• Rabbi Ben Weiner, of Jewish Community of Amherst, offers a prayer Monday on the Amherst Common during a vigil held to mourn lives lost in the Orlando shootings Sunday.

  • The Rev. Vanessa Cardinale, front, of Amherst South Congregational Church, reads the names of people who died in the Orlando shootings Sunday during a vigil Monday on the Amherst Common. JERREY ROBERTS

@JackHEvans
Published: 6/14/2016 12:47:44 AM

AMHERST — The victims had been together, all in one place, a place where they were supposed to be safe in who they loved and who they were, and then a man with a gun had broken their sanctuary and ended 49 lives.

So Monday evening, the people of Amherst and places nearby came together, all in one place, to grieve and to love, to pray and to hope and to remember the people killed Sunday at Pulse, a gay night club in Orlando, Florida.

They were Christians and Jews and Muslims and atheists, not in a sanctuary but on Amherst Common.

Seven interfaith leaders — from churches, a synagogue and a mosque — spoke, as did a couple of people from the crowd, which numbered over 100. The shooter, Omar Mateen, had pledged allegiance to the Islamic State. The speakers decried the idea of hate in the name of religion.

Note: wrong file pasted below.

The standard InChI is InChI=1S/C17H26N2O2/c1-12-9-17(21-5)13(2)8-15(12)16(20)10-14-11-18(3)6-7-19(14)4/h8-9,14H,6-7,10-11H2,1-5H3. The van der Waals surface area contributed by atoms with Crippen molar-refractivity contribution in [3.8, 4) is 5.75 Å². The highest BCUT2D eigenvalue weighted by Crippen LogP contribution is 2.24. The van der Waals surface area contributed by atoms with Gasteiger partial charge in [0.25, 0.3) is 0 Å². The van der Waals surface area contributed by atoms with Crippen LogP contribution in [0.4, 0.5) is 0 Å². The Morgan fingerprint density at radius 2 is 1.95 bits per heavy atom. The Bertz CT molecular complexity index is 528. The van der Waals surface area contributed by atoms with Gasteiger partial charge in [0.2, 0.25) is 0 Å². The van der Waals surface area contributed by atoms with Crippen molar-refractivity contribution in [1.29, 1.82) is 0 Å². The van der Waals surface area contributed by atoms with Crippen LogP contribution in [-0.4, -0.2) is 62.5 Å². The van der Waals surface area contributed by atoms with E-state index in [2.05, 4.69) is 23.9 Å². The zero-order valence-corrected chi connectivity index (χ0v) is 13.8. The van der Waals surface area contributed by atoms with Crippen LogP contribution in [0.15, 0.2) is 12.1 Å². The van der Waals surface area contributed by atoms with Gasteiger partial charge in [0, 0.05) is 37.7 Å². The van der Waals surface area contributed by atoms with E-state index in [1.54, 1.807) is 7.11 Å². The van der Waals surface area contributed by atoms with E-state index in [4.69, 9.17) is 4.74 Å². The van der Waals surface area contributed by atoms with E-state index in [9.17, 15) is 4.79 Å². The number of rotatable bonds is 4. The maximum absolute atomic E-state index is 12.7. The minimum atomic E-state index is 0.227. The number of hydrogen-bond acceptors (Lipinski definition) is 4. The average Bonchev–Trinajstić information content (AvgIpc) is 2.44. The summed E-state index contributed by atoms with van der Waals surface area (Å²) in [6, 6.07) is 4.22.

A woman passed out candles from a wicker basket before speakers began. Someone lit a candle, then those candles lit others, the lights multiplying among the semicircle of mourners.

A wind extinguished the lights. Some re-lit. Others cupped a hand around the flame. But they all went out when the speakers started – everyone listened.

The Rev. Vicki Kemper, pastor of the First Congregational Church of Amherst, spoke first. She told listeners all people are children of God.

There would be time for talk of gun laws and terrorism, she said, but this night, they were here for togetherness and faith – “to remind ourselves that we are not alone, and to both yell at and beseech the holy one.”

The Rev. Steven Wilco of the Immanuel Lutheran Church read a hymn, “How Long, O God?”